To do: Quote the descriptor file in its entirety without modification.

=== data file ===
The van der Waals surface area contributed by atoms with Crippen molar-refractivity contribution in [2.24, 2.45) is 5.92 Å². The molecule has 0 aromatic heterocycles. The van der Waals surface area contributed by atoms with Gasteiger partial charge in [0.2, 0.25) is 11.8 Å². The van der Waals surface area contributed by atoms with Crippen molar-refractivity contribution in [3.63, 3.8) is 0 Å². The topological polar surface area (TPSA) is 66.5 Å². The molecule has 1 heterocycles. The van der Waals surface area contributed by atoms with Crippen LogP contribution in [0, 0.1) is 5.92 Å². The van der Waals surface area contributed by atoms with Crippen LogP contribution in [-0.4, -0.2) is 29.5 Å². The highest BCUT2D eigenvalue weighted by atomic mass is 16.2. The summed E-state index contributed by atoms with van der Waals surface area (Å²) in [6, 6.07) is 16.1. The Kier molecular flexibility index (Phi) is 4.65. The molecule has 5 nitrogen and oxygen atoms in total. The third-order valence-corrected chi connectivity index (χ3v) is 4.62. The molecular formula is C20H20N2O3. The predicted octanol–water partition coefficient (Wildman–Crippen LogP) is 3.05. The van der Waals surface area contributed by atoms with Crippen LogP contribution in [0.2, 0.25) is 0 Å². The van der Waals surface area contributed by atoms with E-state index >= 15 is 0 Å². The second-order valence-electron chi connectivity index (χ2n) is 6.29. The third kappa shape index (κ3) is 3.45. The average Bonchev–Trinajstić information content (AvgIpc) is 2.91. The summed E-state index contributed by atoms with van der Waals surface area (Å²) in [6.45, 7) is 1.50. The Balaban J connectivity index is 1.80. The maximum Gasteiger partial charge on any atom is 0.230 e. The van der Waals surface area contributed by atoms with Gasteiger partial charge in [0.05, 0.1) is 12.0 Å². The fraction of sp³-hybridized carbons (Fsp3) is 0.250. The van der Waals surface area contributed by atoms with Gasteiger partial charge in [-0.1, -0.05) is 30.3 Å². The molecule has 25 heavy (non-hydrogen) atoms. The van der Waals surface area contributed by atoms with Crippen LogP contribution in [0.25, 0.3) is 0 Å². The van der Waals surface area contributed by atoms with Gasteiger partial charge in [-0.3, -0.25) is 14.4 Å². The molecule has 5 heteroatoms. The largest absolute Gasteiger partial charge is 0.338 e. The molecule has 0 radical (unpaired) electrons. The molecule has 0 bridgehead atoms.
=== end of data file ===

The van der Waals surface area contributed by atoms with Crippen molar-refractivity contribution in [2.24, 2.45) is 5.92 Å². The molecule has 0 aromatic heterocycles. The van der Waals surface area contributed by atoms with Gasteiger partial charge in [0.2, 0.25) is 11.8 Å². The van der Waals surface area contributed by atoms with Crippen molar-refractivity contribution in [3.63, 3.8) is 0 Å². The topological polar surface area (TPSA) is 66.5 Å². The molecule has 1 heterocycles. The van der Waals surface area contributed by atoms with Crippen LogP contribution in [0, 0.1) is 5.92 Å². The van der Waals surface area contributed by atoms with Crippen LogP contribution in [-0.4, -0.2) is 29.5 Å². The highest BCUT2D eigenvalue weighted by atomic mass is 16.2. The summed E-state index contributed by atoms with van der Waals surface area (Å²) in [6, 6.07) is 16.1. The Kier molecular flexibility index (Phi) is 4.65. The molecule has 5 nitrogen and oxygen atoms in total. The third-order valence-corrected chi connectivity index (χ3v) is 4.62. The molecular formula is C20H20N2O3. The predicted octanol–water partition coefficient (Wildman–Crippen LogP) is 3.05. The van der Waals surface area contributed by atoms with Crippen LogP contribution in [0.2, 0.25) is 0 Å². The van der Waals surface area contributed by atoms with E-state index >= 15 is 0 Å². The second-order valence-electron chi connectivity index (χ2n) is 6.29. The third kappa shape index (κ3) is 3.45. The average Bonchev–Trinajstić information content (AvgIpc) is 2.91. The summed E-state index contributed by atoms with van der Waals surface area (Å²) in [6.45, 7) is 1.50. The Balaban J connectivity index is 1.80. The maximum Gasteiger partial charge on any atom is 0.230 e. The van der Waals surface area contributed by atoms with Gasteiger partial charge in [0.05, 0.1) is 12.0 Å². The fraction of sp³-hybridized carbons (Fsp3) is 0.250. The van der Waals surface area contributed by atoms with Gasteiger partial charge in [-0.1, -0.05) is 30.3 Å². The molecule has 25 heavy (non-hydrogen) atoms. The van der Waals surface area contributed by atoms with Crippen LogP contribution in [0.25, 0.3) is 0 Å². The van der Waals surface area contributed by atoms with Gasteiger partial charge in [-0.3, -0.25) is 14.4 Å². The molecule has 5 heteroatoms. The largest absolute Gasteiger partial charge is 0.338 e. The molecule has 0 radical (unpaired) electrons. The molecule has 0 bridgehead atoms.